You've certainly heard about it before: The big mistake in Star Wars: Episode IV — A New Hope (or more simply, Star Wars when it first came out), in the form of a piece of dialogue written by none other than George Lucas himself.
The line, uttered by Han Solo in disbelief, goes a little something like this:
Solo: You've never heard of the Millennium Falcon?
Obi-Wan: Should I have?
Solo: It's the ship that made the Kessel Run in less than 12 parsecs.
Just one problem: parsecs are a measurement of distance, not time.
Of course, over the years many answers have been given and the canon has been twisted and molded to make Han Solo's line totally accurate and definitely not a mistake at all.
But according to Craig Miller, who was the Director of Fan Relations for Lucasfilm during the release of both Star Wars and The Empire Strikes Back, there's more to the story.
Speaking to a packed room at the recently wrapped 2023 Comic-Con International in San Diego, Miller mused about his time helping to bring the movies to the masses — which included a conversation with George Lucas about that infamous line.
Part of Miller's job was to talk with fans and act as an intermediary. And the feedback was clear enough that one day he told George, "We're getting a lot of pushback on the 12 parsecs line."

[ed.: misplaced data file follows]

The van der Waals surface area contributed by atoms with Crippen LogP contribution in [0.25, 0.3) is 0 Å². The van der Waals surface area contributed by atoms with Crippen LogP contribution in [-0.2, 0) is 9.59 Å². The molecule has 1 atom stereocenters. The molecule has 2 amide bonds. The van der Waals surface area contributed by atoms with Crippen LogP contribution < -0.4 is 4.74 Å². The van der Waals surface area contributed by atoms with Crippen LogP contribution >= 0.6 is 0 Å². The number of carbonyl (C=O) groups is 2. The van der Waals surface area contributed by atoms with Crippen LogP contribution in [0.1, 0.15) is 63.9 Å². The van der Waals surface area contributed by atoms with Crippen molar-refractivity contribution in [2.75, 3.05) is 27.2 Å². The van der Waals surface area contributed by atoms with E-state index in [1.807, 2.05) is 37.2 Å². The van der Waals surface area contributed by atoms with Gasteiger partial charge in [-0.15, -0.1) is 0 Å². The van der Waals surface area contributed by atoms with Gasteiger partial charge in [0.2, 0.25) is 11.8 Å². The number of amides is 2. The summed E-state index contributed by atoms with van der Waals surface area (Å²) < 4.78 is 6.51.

He explained the discrepancy and said that people were saying George had made a mistake. George's response?
Miller paraphrases: "I didn't make a mistake, Han Solo made a mistake. He's a blowhard. He's a great pilot, but he doesn't know anything about how this works. Chewbacca is the one who knows how it works."
He even pointed Miller to the scene and directed him to watch Obi-Wan's reaction, which could be read with a "this guy has no idea what he's talking about" vibe. Judge for yourself:
Here's the look he's referencing:
Definitely a bit of a "sh'ya right" from Obi-Wan.
As Miller says, "George's official answer to this has changed," but it's still a fun way to read things, even if it might not be the official canon answer.
Miller also mused on several more of his favorite memories while working for Lucasfilm, including controlling R2-D2 for a crossover with Sesame Street, an answering service that became so popular with zero marketing that it broke the 800-number phone system for the entire state of Illinois, and working on an Underoos commercial that frankly has to be seen to be believed.
Say what you will about Han and the Kessel Run, but if you're a "Han shot first" kind of person, then maybe you should think about becoming a "Han's a blowhard" person, too.